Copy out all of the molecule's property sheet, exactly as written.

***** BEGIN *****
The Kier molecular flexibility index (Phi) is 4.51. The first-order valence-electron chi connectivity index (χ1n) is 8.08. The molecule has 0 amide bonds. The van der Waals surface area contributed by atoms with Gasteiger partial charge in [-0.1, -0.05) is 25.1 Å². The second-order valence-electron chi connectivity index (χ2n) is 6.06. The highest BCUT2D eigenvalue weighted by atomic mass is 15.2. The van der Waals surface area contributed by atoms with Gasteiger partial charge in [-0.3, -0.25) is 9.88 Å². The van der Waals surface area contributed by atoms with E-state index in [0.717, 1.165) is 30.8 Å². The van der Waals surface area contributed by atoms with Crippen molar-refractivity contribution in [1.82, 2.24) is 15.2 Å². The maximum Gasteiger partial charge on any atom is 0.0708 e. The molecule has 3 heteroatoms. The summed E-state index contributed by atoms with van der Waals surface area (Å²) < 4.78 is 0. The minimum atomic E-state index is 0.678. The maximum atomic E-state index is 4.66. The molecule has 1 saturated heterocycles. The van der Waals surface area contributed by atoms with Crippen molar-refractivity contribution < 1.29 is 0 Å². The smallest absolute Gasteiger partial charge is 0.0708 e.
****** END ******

The Kier molecular flexibility index (Phi) is 4.51. The first-order valence-electron chi connectivity index (χ1n) is 8.08. The molecule has 0 amide bonds. The van der Waals surface area contributed by atoms with Gasteiger partial charge in [-0.1, -0.05) is 25.1 Å². The second-order valence-electron chi connectivity index (χ2n) is 6.06. The highest BCUT2D eigenvalue weighted by atomic mass is 15.2. The van der Waals surface area contributed by atoms with Gasteiger partial charge in [-0.3, -0.25) is 9.88 Å². The van der Waals surface area contributed by atoms with E-state index in [0.717, 1.165) is 30.8 Å². The van der Waals surface area contributed by atoms with Crippen molar-refractivity contribution in [1.82, 2.24) is 15.2 Å². The maximum Gasteiger partial charge on any atom is 0.0708 e. The molecule has 3 heteroatoms. The summed E-state index contributed by atoms with van der Waals surface area (Å²) < 4.78 is 0. The minimum atomic E-state index is 0.678. The maximum atomic E-state index is 4.66. The molecule has 1 saturated heterocycles. The van der Waals surface area contributed by atoms with Crippen molar-refractivity contribution < 1.29 is 0 Å². The smallest absolute Gasteiger partial charge is 0.0708 e.